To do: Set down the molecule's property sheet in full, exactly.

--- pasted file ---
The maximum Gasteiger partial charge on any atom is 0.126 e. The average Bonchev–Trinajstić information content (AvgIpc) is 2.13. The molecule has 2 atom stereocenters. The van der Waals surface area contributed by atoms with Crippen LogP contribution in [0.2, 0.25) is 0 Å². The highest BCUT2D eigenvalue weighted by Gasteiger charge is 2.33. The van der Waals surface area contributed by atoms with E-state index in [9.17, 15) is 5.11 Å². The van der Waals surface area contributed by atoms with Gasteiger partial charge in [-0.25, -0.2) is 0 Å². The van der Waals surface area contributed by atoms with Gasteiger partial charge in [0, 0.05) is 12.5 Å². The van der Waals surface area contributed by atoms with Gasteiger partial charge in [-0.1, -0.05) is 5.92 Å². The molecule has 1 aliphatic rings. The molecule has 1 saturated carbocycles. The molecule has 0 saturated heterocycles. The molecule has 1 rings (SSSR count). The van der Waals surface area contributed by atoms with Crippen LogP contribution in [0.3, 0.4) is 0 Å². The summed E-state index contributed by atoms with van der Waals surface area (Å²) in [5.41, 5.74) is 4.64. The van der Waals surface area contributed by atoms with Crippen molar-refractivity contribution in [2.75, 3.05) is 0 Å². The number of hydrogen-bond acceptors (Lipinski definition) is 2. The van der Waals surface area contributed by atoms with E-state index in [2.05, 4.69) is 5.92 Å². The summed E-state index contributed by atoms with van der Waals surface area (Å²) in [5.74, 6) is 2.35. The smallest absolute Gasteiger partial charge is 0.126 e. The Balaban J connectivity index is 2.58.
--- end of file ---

The maximum Gasteiger partial charge on any atom is 0.126 e. The average Bonchev–Trinajstić information content (AvgIpc) is 2.13. The molecule has 2 atom stereocenters. The van der Waals surface area contributed by atoms with Crippen LogP contribution in [0.2, 0.25) is 0 Å². The highest BCUT2D eigenvalue weighted by Gasteiger charge is 2.33. The van der Waals surface area contributed by atoms with E-state index in [9.17, 15) is 5.11 Å². The van der Waals surface area contributed by atoms with Gasteiger partial charge in [-0.25, -0.2) is 0 Å². The van der Waals surface area contributed by atoms with Gasteiger partial charge in [0, 0.05) is 12.5 Å². The van der Waals surface area contributed by atoms with Gasteiger partial charge in [-0.1, -0.05) is 5.92 Å². The molecule has 1 aliphatic rings. The molecule has 1 saturated carbocycles. The molecule has 0 saturated heterocycles. The molecule has 1 rings (SSSR count). The van der Waals surface area contributed by atoms with Crippen LogP contribution in [0.3, 0.4) is 0 Å². The summed E-state index contributed by atoms with van der Waals surface area (Å²) in [5.41, 5.74) is 4.64. The van der Waals surface area contributed by atoms with Crippen molar-refractivity contribution in [2.75, 3.05) is 0 Å². The number of hydrogen-bond acceptors (Lipinski definition) is 2. The van der Waals surface area contributed by atoms with E-state index in [2.05, 4.69) is 5.92 Å². The summed E-state index contributed by atoms with van der Waals surface area (Å²) in [5.74, 6) is 2.35. The smallest absolute Gasteiger partial charge is 0.126 e. The Balaban J connectivity index is 2.58.